The surname of BRADLEY is a common English surname now widely distributed throughout Ireland, although it is most frequently found in Ulster. While some Bradley families will be descendants of English settlers many Irish Bradleys will descend from the sept O'Brollachain, whose name was anglicized both as O'Brallaghan and Bradley. The sept was seated near the borders of County Tyrone, County Donegal and County Derry whence a branch emigrated southwards and established itself in County Cork. Ireland is one of the earliest sources of the development of patronymic names in northern Europe. Irish Clan or bynames can be traced back to the 4th century B.C. and Mac (son of) and O (grandson or ancestor of) evolved from this base, the original literal meaning of which has been lost due to the absence of written records and linguistic ambivalences which subtly but inexorably became adopted through usage. Genealogists and lexographers accept that the patronymic base does not refer to a location, quite the contrary. The use of the prefix 'Bally' (town of) attaching to the base name, identifying the location. The base root was also adopted by people residing in the demographic area without a common ancestor. These groups called 'Septs' were specially prevalent in Ireland. The first Normans arrived in Ireland in the 12th and 13th centuries to form an alliance with the King of Leinster. Under Elizabeth I in the 16th century, settlers from England established themselves around Dublin, then under English control and Presbyterian Scots emigrated to Ulster, introducing English and Scottish roots. Edward Bradley (1827-89) was the English author and clergyman, born in Kidderminster. He was educated at Durham University, and wrote facetious descriptions of Oxford life. An eminent member of the name was Omar Nelson Bradley (1893-1981) the American soldier born in Clark, Missouri. He was a graduate of the US Military Acadamy at West Point, and he entered the army in 1915, and served in World War 1. A brigadier in 1941. In 1944 he commanded the US Forces at the Normandy invasion, and later the US 12th Army Group through France. He became the first permanent chairman of the US Joint Chiefs of Staff between 1949 and 1953. He published his war memoirs 'A Soldier's Story' in 1951, and an autobiography 'General's Life' in 1983.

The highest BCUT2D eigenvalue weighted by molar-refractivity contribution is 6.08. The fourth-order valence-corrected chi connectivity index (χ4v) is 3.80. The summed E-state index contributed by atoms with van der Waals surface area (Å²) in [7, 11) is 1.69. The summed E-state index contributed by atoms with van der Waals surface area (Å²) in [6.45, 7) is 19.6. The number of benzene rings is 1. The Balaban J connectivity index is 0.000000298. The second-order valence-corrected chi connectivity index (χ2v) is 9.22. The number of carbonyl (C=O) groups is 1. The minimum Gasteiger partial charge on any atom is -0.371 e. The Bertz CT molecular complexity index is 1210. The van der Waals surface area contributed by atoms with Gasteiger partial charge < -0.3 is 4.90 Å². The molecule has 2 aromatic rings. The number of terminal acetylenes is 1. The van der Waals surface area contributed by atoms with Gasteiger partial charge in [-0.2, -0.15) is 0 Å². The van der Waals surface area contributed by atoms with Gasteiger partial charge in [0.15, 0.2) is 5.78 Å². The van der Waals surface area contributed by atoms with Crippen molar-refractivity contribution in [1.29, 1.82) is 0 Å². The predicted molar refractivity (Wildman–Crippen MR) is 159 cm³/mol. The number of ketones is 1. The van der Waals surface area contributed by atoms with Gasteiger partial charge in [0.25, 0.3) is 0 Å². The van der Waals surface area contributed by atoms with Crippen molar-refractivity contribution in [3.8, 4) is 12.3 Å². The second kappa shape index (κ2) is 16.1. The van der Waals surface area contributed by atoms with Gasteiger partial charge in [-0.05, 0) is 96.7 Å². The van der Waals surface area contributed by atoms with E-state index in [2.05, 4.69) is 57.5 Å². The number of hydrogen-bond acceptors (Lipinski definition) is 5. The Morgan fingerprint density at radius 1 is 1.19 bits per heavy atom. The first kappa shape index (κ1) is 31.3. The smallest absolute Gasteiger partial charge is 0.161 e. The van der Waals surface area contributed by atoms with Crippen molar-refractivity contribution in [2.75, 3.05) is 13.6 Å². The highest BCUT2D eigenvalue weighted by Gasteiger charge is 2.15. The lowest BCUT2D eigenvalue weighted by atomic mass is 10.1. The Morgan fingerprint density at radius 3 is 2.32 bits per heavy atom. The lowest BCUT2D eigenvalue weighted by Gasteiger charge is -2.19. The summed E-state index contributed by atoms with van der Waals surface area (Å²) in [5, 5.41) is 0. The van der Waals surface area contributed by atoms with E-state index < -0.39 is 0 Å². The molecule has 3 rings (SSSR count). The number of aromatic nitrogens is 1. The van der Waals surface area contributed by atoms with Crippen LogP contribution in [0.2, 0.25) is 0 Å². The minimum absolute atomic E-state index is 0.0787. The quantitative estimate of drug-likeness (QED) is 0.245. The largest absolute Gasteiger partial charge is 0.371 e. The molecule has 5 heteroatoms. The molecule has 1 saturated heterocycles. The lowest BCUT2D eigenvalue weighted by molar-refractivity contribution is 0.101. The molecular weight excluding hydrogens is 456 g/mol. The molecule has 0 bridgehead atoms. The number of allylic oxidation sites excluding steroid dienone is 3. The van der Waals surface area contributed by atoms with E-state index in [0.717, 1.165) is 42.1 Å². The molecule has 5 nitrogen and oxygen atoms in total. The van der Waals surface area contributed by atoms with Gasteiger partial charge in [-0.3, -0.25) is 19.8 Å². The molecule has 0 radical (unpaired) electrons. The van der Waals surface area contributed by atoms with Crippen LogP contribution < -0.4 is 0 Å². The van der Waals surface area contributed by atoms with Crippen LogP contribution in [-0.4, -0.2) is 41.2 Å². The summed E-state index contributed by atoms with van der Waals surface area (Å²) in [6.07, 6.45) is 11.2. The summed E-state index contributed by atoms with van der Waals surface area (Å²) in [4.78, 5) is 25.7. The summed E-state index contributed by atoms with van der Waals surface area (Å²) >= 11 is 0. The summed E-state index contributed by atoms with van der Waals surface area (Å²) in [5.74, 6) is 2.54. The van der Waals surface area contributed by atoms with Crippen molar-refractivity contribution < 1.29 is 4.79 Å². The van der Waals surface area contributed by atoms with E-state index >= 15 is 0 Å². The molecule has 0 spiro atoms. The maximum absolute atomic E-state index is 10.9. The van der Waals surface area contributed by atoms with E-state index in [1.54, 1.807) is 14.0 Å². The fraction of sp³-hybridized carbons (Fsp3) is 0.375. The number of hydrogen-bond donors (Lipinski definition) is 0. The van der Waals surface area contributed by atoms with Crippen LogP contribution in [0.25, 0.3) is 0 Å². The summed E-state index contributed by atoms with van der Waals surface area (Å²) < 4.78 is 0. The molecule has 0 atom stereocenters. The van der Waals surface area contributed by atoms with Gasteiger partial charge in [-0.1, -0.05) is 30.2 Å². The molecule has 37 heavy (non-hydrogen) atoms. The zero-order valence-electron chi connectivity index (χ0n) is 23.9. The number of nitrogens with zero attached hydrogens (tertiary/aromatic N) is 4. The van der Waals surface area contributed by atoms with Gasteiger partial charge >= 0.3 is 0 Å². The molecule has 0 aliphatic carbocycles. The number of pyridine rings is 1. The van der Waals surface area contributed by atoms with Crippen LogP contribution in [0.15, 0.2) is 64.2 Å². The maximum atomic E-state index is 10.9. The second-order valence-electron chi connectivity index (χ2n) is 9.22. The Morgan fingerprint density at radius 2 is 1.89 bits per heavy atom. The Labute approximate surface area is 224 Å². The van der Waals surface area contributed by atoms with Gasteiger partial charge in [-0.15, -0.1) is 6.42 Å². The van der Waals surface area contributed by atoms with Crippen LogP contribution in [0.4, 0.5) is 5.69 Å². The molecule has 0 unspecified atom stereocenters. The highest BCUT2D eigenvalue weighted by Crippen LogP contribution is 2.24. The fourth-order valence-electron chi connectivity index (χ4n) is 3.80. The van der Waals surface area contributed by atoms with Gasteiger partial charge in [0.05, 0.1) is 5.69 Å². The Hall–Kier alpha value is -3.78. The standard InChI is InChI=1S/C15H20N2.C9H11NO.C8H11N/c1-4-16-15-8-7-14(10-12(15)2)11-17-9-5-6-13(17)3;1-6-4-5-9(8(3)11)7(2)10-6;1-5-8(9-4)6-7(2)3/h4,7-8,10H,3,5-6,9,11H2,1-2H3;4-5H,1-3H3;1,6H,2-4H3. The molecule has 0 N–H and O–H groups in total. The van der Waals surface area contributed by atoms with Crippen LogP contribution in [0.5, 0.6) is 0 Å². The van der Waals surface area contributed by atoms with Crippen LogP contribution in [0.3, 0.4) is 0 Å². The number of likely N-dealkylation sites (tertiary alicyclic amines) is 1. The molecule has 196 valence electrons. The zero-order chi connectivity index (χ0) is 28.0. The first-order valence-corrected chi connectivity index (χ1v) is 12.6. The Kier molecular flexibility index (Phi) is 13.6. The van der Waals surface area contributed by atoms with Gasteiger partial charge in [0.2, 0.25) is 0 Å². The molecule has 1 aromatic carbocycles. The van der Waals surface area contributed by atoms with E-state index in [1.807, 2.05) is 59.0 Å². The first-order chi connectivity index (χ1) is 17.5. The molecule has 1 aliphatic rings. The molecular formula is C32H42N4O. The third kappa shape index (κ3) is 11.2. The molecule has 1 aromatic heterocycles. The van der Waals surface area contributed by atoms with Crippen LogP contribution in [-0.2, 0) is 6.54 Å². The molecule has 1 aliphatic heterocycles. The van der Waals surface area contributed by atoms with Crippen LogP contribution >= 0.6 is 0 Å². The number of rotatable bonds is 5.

The arms are recorded in Sir Bernard Burkes General Armory. Confirmed to William Bradley, 30th April, 1608.
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